Amarillo in Potter County, Texas — The American South (West South Central)
The Amarillo Story
Atchison, Topeka & Santa Fe Railroad
For the ensuing ten years, Amarillo had a monopoly on trade from the South plains, and was the nation's largest rural cattle shipping point, 1892-97. But in 1898 its trade was threatened and the city's very existence jeopardized when it appeared that the (Santa Fe sponsored) Pecos Valley & North Eastern Railway, to be built to Roswell, N.M. (220 mi. SW), might make junction with the Santa Fe at Washburn (15 mi. SE), cutting off ready access to the South plains.
The Santa Fe, however, responded to requests from the citizens to make Amarillo the terminus of the new line. The Santa Fe acquired the Pecos Valley & North Eastern in 1899 and moved headquarters from Panhandle (30 mi. NE) to Amarillo. In 1908 the Santa Fe extended its main line here from Panhandle and built a link from Texico, N.M., to Belen, N.M., making Amarillo a major point on the transcontinental line.
These measures, together with construction of branch lines, contributed vitally to making Amarillo the commercial center of the High Plains. (1973)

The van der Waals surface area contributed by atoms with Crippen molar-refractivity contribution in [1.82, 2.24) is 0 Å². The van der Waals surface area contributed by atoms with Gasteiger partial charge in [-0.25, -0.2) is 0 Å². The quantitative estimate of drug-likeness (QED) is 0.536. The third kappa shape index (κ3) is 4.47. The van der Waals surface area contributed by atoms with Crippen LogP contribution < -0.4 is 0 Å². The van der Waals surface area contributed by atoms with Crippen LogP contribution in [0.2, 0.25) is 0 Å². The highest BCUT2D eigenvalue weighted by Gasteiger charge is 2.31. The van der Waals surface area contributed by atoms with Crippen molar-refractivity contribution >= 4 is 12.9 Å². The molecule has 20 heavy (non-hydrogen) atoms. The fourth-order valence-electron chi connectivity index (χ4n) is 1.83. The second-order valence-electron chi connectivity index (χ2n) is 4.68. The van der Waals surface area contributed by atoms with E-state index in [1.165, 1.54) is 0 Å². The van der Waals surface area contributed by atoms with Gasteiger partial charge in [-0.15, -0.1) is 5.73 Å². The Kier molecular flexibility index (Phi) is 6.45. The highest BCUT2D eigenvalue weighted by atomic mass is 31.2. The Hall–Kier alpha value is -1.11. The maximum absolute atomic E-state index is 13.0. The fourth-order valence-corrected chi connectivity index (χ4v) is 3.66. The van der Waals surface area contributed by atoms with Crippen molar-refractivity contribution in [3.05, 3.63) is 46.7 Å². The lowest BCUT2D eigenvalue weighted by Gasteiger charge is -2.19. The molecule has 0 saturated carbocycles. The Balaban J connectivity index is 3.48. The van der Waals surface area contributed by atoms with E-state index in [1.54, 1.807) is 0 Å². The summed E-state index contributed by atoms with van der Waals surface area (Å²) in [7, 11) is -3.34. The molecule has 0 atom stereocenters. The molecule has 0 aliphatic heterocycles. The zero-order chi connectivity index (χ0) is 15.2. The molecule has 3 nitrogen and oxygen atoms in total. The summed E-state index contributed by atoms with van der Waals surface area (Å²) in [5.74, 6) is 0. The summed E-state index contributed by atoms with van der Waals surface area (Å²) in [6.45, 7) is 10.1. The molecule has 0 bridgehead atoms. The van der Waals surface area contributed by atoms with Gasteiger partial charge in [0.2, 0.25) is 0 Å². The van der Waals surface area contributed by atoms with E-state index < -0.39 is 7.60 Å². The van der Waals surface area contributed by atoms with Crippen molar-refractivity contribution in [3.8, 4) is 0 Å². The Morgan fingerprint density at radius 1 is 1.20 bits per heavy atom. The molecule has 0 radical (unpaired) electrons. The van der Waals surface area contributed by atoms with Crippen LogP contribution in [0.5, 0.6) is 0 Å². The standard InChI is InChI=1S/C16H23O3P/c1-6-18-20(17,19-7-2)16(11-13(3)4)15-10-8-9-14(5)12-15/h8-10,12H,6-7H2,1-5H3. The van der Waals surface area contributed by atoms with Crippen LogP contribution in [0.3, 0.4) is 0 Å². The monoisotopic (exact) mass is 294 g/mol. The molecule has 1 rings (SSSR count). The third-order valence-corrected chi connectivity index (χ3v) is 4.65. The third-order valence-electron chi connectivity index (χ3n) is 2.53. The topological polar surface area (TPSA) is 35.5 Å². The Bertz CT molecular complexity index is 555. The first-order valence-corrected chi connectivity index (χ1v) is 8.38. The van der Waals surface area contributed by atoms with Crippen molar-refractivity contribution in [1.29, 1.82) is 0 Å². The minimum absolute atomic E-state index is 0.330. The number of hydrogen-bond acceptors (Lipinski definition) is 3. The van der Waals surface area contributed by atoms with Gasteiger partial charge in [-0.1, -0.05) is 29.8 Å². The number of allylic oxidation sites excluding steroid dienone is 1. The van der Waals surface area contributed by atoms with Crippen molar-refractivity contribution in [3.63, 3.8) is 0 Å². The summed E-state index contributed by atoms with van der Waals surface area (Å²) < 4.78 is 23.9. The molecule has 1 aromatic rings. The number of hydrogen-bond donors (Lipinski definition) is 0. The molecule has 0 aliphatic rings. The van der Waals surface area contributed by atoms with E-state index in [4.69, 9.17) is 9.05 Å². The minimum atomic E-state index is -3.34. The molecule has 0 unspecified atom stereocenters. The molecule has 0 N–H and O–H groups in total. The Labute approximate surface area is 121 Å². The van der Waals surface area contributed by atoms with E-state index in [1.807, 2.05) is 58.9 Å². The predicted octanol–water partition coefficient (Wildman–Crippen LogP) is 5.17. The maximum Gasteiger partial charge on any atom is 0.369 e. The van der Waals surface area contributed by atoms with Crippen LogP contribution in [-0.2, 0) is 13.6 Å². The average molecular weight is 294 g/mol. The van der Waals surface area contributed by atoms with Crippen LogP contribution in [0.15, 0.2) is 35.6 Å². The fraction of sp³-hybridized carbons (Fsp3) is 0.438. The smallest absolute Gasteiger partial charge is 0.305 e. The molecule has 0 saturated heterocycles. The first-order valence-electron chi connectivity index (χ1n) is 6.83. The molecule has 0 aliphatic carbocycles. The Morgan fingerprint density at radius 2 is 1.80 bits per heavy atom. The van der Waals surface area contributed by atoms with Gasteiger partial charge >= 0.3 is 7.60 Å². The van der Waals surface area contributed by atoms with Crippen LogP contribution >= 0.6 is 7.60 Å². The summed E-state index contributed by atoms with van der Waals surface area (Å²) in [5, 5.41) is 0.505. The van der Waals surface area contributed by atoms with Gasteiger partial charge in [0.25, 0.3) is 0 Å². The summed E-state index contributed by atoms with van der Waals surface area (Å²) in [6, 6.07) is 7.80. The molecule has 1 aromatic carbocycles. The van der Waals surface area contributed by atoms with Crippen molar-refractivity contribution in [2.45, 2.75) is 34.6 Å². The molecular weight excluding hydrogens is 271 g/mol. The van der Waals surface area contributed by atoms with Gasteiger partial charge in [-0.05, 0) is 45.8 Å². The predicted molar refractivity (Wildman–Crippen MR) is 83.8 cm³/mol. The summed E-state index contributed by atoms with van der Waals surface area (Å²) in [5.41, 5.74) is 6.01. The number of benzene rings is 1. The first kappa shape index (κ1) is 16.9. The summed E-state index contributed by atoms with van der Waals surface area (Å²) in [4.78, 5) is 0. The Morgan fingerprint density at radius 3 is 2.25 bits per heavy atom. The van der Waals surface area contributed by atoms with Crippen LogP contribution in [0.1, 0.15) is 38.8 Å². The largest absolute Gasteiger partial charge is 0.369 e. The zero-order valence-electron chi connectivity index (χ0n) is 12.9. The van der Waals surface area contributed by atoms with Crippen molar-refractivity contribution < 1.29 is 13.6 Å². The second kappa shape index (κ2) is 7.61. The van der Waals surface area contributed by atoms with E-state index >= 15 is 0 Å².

Erected 1973 by Texas Historical Commission. (Marker Number 227.)
Location. Click for map. Marker is on the southwest corner. Marker is at or near this postal address: 900 South Polk Street, Amarillo TX 79101, United States of America.
Other nearby markers. At least 8 other markers are within walking distance of this marker. American Mammoths (here, next to this marker); Santa Fe Building (a few steps from this marker); Fisk Medical Arts & Professional Building (about 500 feet away, measured in a direct line); The Bivins Home (about 500 feet away); Old First Baptist Church (approx. ¼ mile away); Polk Street Schools (approx. ¼ mile away); Potter County Library (approx. ¼ mile away); Potter County (approx. 0.3 miles away). Click for a list of all markers in Amarillo.
Categories. • Railroads & Streetcars • Settlements & Settlers •
Credits. This page originally submitted on , by Bill Kirchner of Tucson, Arizona. This page has been viewed 130 times since then and 30 times this year. Photos: 1, 2. submitted on , by Bill Kirchner of Tucson, Arizona. This page was last revised on June 16, 2016.